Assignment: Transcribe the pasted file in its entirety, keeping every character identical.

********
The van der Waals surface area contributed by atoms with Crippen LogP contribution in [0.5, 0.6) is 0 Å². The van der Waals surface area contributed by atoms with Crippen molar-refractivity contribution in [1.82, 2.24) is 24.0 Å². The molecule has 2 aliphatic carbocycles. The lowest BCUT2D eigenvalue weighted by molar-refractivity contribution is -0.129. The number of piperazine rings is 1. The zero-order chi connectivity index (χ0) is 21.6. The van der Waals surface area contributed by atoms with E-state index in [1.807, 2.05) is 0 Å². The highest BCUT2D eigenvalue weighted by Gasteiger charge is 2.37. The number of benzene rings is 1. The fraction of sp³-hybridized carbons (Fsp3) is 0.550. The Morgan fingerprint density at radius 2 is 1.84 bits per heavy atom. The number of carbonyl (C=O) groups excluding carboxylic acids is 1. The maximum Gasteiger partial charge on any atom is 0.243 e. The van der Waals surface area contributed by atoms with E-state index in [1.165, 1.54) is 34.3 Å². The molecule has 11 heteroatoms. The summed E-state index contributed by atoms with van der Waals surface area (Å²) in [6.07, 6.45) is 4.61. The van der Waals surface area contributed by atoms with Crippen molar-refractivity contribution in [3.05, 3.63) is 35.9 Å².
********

The van der Waals surface area contributed by atoms with Crippen LogP contribution in [0.5, 0.6) is 0 Å². The van der Waals surface area contributed by atoms with Crippen molar-refractivity contribution in [1.82, 2.24) is 24.0 Å². The molecule has 2 aliphatic carbocycles. The lowest BCUT2D eigenvalue weighted by molar-refractivity contribution is -0.129. The number of piperazine rings is 1. The zero-order chi connectivity index (χ0) is 21.6. The van der Waals surface area contributed by atoms with E-state index in [1.807, 2.05) is 0 Å². The highest BCUT2D eigenvalue weighted by Gasteiger charge is 2.37. The number of benzene rings is 1. The fraction of sp³-hybridized carbons (Fsp3) is 0.550. The Morgan fingerprint density at radius 2 is 1.84 bits per heavy atom. The number of carbonyl (C=O) groups excluding carboxylic acids is 1. The maximum Gasteiger partial charge on any atom is 0.243 e. The van der Waals surface area contributed by atoms with E-state index in [1.165, 1.54) is 34.3 Å². The molecule has 11 heteroatoms. The summed E-state index contributed by atoms with van der Waals surface area (Å²) in [6.07, 6.45) is 4.61. The van der Waals surface area contributed by atoms with Crippen molar-refractivity contribution in [3.05, 3.63) is 35.9 Å².